I don't think anyone here on the forum would recommend you feed shrimp every day, let alone a protein-based food every day. Honestly don't know any experienced shrimpkeeper who'd recommend such a thing. A protein-heavy diet isn't necessary with shrimp because they get plenty of protein from microfauna and other goodies in a well-established tank. That's one of the reasons it's best to only move shrimp into tanks that have been allowed to mature for 2-3 months. Note that feeding too much protein also leads to molting problems and unexpected deaths.

I feed my tanks with hundreds/thousands of shrimp every 2-3 days and only what can be finished within an hour or two. I don't feed anything that's protein-heavy - certainly none of the commercial foods that are loaded down with protein. Also tend to alternate what I feed so they're not getting the same thing twice in a row but that's not a necessity. If I were you, I'd only feed the Hikari stuff once every 3-4 feedings or about every 9-10 days or so. I'd start trying to feed things organic spinach, kale, stinging nettle, zucchini, dried seaweed on a regular basis. Also add an Indian Almond Leaf or some kind of safe leaf litter regularly. Good for water parameters but also serves as a food source.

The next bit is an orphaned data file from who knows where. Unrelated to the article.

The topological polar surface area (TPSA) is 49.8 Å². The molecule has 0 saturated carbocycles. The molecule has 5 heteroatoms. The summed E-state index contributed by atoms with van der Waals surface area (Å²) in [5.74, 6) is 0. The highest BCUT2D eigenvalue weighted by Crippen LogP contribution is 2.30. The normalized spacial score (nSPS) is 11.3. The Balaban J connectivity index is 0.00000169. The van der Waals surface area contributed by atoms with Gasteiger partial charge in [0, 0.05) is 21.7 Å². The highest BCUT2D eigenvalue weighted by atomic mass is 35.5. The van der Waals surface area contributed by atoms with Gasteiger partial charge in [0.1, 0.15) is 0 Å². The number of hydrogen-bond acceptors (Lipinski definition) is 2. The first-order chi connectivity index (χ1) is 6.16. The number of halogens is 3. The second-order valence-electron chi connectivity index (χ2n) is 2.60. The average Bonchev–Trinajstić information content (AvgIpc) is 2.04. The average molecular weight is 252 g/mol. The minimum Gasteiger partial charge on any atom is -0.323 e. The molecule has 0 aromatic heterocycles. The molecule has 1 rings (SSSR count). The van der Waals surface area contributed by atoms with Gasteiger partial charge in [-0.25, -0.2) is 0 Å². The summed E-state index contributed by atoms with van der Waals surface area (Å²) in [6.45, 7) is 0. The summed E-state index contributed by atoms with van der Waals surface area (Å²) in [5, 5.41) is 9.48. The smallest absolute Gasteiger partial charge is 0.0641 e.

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There's a lot of people who can probably feed a protein based diet to their shrimps every day and have no issues....

However, that doesn't mean that other people wont have those issues.

I have noticed for myself, as well as some others, that when everything else seems to be in line (temp, aquarium, parameters, cycling, etc) and the shrimp are still passing away, the best thing to do is to look at food... and if algae or a vegetable isn't the #1 ingredient, then look into using other foods! Feed the algae or vegetable based food twice a week, protein food once a week.

For a new tank with very few shrimp though? You could get away with far fewer feedings!